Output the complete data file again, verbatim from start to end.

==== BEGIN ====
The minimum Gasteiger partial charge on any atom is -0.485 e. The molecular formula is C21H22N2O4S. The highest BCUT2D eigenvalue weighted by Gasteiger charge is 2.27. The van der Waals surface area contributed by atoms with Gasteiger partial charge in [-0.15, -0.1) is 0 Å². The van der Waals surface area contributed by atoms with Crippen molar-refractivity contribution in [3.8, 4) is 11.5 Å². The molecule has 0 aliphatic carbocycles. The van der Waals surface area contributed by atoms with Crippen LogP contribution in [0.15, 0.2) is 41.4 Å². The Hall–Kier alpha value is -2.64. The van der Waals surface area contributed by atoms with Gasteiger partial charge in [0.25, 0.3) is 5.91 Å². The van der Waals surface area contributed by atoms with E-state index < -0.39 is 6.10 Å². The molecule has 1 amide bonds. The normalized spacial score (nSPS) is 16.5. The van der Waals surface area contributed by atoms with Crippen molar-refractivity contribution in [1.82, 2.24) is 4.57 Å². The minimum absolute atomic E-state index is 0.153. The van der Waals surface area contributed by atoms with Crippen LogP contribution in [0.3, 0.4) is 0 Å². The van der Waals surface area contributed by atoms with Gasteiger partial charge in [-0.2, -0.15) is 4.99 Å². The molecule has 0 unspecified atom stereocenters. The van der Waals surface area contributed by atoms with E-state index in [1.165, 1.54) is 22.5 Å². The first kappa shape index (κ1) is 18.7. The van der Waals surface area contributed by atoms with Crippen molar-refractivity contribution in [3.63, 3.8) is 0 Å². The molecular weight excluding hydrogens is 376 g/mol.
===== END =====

The minimum Gasteiger partial charge on any atom is -0.485 e. The molecular formula is C21H22N2O4S. The highest BCUT2D eigenvalue weighted by Gasteiger charge is 2.27. The van der Waals surface area contributed by atoms with Gasteiger partial charge in [-0.15, -0.1) is 0 Å². The van der Waals surface area contributed by atoms with Crippen molar-refractivity contribution in [3.8, 4) is 11.5 Å². The molecule has 0 aliphatic carbocycles. The van der Waals surface area contributed by atoms with Crippen LogP contribution in [0.15, 0.2) is 41.4 Å². The Hall–Kier alpha value is -2.64. The van der Waals surface area contributed by atoms with Gasteiger partial charge in [0.25, 0.3) is 5.91 Å². The van der Waals surface area contributed by atoms with E-state index < -0.39 is 6.10 Å². The molecule has 1 amide bonds. The normalized spacial score (nSPS) is 16.5. The van der Waals surface area contributed by atoms with Crippen molar-refractivity contribution in [1.82, 2.24) is 4.57 Å². The minimum absolute atomic E-state index is 0.153. The van der Waals surface area contributed by atoms with Crippen LogP contribution in [0.3, 0.4) is 0 Å². The van der Waals surface area contributed by atoms with Gasteiger partial charge in [-0.2, -0.15) is 4.99 Å². The molecule has 0 unspecified atom stereocenters. The van der Waals surface area contributed by atoms with E-state index in [1.165, 1.54) is 22.5 Å². The first kappa shape index (κ1) is 18.7. The van der Waals surface area contributed by atoms with Crippen molar-refractivity contribution in [3.63, 3.8) is 0 Å². The molecular weight excluding hydrogens is 376 g/mol.